LAS VEGAS (FOX5) -- Nevada is just one of only two states in the country that does not have a state-run toxicology lab. That means evidence for thousands of criminal cases falls on just a few local labs.
FOX5 looked into a new push to create a state-run lab.
Currently only two agencies, Las Vegas Metropolitan Police and the Washoe County Sheriff’s office, handle the majority of the toxicology reports for agencies across the state.
The Henderson Police Department gave a tour of their lab, but due to its size, it does not take on many cases outside city limits.
When a potential drunk driver is pulled over, arrested, and their blood is drawn, law enforcement sends it off to a lab. That’s when the clock starts ticking.
“You know sometimes, being able to analyze blood in a timely manner isn’t the highest priority,” said former Clark County District Attorney David Roger.
“It has always been an issue,” he said. “These labs are burdened. It doesn’t mean that justice is denied. Justice is certainly delayed.”
During his time as D.A., Roger dealt with a continuous backlog of untested blood work.
Felony cases take priority.
“Because we know the case is going to court, we know the prosecutor has to get the results to be able to properly charge the case in a complaint,” said Roger. “And then the court has to see the results in order to continue to detain the individual.”
In most felony cases, results come back in just a few days. But when it comes to misdemeanors, Roger said it’s not unheard of to wait nine months.
“For an individual who believes his or her blood alcohol content (BAC) is going to be below 0.08, that they're not guilty of a crime, they're life is on hold until the case is resolved,” said Roger. “They're on ice waiting. For victims of DUIs, they want the case to start moving through the process.”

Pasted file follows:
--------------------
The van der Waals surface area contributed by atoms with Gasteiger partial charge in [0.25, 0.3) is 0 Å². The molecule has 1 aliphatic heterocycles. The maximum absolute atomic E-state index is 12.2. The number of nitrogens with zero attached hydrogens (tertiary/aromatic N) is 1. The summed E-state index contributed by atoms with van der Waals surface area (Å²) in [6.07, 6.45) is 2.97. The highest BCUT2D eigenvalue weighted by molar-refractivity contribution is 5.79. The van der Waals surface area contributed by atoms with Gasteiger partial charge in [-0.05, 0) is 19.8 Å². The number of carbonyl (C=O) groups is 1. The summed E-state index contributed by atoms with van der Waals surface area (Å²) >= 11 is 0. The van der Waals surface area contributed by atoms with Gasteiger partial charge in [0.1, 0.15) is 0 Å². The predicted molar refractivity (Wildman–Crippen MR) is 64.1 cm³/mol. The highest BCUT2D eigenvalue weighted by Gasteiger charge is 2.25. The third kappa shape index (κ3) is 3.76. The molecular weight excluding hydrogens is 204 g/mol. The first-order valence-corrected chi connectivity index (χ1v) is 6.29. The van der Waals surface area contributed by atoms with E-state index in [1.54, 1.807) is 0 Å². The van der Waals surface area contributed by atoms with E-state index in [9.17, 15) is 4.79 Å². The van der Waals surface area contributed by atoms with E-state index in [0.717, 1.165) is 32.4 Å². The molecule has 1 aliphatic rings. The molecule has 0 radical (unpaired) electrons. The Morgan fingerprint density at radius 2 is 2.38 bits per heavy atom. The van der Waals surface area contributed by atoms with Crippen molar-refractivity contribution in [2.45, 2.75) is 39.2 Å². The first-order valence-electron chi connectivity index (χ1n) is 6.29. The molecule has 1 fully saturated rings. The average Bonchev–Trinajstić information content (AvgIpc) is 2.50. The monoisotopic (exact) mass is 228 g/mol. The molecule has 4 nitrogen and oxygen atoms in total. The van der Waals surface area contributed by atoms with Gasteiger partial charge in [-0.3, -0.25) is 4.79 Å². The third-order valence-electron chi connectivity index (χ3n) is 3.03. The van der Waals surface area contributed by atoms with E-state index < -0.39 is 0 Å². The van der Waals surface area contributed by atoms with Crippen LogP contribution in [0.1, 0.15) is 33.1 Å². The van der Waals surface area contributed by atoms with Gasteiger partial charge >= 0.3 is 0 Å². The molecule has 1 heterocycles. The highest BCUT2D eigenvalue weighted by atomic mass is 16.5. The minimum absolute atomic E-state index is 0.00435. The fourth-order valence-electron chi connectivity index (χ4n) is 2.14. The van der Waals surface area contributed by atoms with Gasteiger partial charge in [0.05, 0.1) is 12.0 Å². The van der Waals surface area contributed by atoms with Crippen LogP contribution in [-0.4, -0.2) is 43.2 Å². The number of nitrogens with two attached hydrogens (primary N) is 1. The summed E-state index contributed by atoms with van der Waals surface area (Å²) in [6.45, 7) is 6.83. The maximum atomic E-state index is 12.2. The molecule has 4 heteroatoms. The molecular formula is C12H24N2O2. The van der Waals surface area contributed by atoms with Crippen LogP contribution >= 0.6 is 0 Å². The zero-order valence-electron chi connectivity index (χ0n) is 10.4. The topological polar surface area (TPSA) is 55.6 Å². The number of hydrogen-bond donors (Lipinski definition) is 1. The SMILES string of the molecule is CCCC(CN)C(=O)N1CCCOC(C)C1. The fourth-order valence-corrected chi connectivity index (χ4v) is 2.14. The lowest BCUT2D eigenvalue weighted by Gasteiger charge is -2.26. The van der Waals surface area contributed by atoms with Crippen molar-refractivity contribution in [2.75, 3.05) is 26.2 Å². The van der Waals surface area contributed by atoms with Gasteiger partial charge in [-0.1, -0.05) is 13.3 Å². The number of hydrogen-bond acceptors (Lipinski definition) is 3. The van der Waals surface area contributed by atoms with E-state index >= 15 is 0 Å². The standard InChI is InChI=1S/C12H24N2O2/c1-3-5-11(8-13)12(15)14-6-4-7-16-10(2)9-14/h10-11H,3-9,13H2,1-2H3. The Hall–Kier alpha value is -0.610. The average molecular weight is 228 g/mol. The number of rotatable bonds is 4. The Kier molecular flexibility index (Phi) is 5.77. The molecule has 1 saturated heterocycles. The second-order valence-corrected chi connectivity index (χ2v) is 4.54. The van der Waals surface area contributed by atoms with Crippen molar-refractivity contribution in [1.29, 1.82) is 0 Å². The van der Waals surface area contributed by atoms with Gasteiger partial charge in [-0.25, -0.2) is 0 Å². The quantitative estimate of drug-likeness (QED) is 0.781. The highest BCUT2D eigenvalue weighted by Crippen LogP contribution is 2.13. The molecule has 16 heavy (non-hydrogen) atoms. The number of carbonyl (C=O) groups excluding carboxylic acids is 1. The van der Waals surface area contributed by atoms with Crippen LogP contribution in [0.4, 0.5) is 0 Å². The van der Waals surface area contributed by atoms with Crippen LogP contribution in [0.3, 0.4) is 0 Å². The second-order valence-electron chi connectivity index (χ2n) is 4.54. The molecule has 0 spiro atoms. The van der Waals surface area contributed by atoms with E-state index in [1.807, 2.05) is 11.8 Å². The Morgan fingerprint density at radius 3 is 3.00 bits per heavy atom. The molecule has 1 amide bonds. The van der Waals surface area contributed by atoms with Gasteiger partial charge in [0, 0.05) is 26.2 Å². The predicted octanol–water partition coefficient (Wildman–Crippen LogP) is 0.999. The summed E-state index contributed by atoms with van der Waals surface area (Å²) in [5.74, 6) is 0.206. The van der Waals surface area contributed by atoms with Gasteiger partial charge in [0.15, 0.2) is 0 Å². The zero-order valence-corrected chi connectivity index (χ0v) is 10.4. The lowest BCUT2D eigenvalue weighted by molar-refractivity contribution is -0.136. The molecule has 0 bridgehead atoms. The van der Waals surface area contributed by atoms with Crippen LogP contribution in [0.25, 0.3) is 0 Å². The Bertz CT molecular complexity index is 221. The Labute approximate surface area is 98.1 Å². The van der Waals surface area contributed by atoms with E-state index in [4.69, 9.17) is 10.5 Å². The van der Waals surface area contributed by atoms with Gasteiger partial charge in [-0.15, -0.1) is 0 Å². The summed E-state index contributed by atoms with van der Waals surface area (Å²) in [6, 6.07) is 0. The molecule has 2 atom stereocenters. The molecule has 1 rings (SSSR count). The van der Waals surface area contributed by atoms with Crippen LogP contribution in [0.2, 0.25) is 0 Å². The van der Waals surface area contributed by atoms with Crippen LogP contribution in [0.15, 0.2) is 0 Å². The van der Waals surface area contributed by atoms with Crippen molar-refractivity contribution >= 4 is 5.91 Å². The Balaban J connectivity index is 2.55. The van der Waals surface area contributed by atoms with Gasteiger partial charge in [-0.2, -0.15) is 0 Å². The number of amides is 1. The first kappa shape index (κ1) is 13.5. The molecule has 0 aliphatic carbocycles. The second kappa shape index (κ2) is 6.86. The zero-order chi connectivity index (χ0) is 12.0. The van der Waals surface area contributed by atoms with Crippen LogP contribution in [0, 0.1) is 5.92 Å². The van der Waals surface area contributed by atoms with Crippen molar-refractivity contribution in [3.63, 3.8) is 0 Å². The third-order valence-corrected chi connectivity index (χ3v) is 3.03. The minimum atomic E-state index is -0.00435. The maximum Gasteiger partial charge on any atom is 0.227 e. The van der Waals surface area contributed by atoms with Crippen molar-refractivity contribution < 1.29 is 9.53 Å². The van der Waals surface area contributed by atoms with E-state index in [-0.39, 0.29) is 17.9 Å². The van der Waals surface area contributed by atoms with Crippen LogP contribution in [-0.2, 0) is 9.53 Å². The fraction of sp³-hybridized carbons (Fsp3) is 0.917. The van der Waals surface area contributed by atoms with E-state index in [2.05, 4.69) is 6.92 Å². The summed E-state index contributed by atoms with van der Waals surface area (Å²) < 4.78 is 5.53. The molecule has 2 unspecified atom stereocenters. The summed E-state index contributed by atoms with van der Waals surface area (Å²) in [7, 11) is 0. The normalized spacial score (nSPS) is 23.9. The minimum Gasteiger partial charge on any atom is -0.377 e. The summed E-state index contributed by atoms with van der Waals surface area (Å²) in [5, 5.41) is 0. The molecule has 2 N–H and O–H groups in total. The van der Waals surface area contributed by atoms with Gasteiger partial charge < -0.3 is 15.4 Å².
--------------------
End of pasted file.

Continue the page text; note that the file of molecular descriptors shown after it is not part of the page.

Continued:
Roger knows firsthand, getting those results are critical to any case.
“Delays in getting results, delays in the criminal justice process create frustrations for everybody,” said Roger.
“Here in Henderson, we test every DUI sample that comes in for both blood alcohol and drugs regardless of the blood alcohol concentration,” said Timothy Fassette. Fassette is the Senior Forensic Toxicologist at the Henderson Police Department’s crime lab.
Henderson police get around 800 requests each year.
“We’ve been able to track different trends that we’ve seen,” Fassette said.” We’ve been able to see different emerging drugs that are coming onto the scene that a lot of other labs in Nevada and throughout the country cannot test for.”
In Nevada, labs only need to test the BAC for a DUI case. That means once a sample comes back above the legal limit that’s enough evidence to move forward.
“A case comes in, a fatality happened, what we’ll do is run the blood alcohol on that first,” said Fassette. “Then we’ll send out a report right away so that they’ll have some result for that.”
Henderson police take it a step further. They test each sample for about 100 other common drugs.
“Currently what we see is anywhere between 55 to 75% of the cases each month with BAC over 0.08 actually have drugs in their system,” said Fassette.
Those results can help prosecutors bolster their cases.
“We’re actually seeing a 30% drop in the cases that are being pleaded down,” he said. “Now when they have that same data with the 0.1 BAC, and they also have marijuana, cocaine or methamphetamine on them, they’re less likely to plea that case down because of all the other impairing substances which we’re finding in these cases.”
In Henderson, it’s just a small team of three people doing all of this work.
“Right now, it’s just a matter of numbers,” said Fassette. “We can’t really take any more cases than we have currently. It wouldn’t be beneficial for us or for them to take on the extra casework and push out these time frames. Instead of one month to three months, six months - then you’re not doing the job of keeping the streets in Henderson safe.”
Could a state-run lab be part of the solution? Roger said it would take a lot of funding and coordination from the state to do it right.
State leaders are currently looking at examples of successful labs in nearby states, including Washington, Arizona and Utah.